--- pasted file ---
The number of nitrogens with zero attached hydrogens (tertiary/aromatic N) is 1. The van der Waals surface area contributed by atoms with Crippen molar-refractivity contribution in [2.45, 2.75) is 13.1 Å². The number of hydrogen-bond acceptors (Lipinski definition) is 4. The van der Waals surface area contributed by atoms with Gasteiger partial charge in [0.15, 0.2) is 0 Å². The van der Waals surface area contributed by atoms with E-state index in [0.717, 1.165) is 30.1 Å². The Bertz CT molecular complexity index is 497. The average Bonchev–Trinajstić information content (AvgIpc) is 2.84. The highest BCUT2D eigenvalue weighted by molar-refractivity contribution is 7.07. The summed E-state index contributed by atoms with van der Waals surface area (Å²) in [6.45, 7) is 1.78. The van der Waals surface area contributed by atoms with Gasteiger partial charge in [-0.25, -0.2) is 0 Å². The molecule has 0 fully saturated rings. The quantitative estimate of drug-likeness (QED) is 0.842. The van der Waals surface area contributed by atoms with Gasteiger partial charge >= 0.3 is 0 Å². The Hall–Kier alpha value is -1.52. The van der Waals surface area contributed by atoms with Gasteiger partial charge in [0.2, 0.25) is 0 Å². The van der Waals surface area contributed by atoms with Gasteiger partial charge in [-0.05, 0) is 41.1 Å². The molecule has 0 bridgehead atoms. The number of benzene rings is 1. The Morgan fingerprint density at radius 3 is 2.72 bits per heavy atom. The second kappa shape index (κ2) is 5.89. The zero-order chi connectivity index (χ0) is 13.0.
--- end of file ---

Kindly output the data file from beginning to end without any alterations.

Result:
The number of nitrogens with zero attached hydrogens (tertiary/aromatic N) is 1. The van der Waals surface area contributed by atoms with Crippen molar-refractivity contribution in [2.45, 2.75) is 13.1 Å². The number of hydrogen-bond acceptors (Lipinski definition) is 4. The van der Waals surface area contributed by atoms with Gasteiger partial charge in [0.15, 0.2) is 0 Å². The van der Waals surface area contributed by atoms with E-state index in [0.717, 1.165) is 30.1 Å². The Bertz CT molecular complexity index is 497. The average Bonchev–Trinajstić information content (AvgIpc) is 2.84. The highest BCUT2D eigenvalue weighted by molar-refractivity contribution is 7.07. The summed E-state index contributed by atoms with van der Waals surface area (Å²) in [6.45, 7) is 1.78. The van der Waals surface area contributed by atoms with Gasteiger partial charge in [-0.25, -0.2) is 0 Å². The molecule has 0 fully saturated rings. The quantitative estimate of drug-likeness (QED) is 0.842. The van der Waals surface area contributed by atoms with Gasteiger partial charge >= 0.3 is 0 Å². The Hall–Kier alpha value is -1.52. The van der Waals surface area contributed by atoms with Gasteiger partial charge in [0.2, 0.25) is 0 Å². The van der Waals surface area contributed by atoms with Gasteiger partial charge in [-0.05, 0) is 41.1 Å². The molecule has 0 bridgehead atoms. The number of benzene rings is 1. The Morgan fingerprint density at radius 3 is 2.72 bits per heavy atom. The second kappa shape index (κ2) is 5.89. The zero-order chi connectivity index (χ0) is 13.0.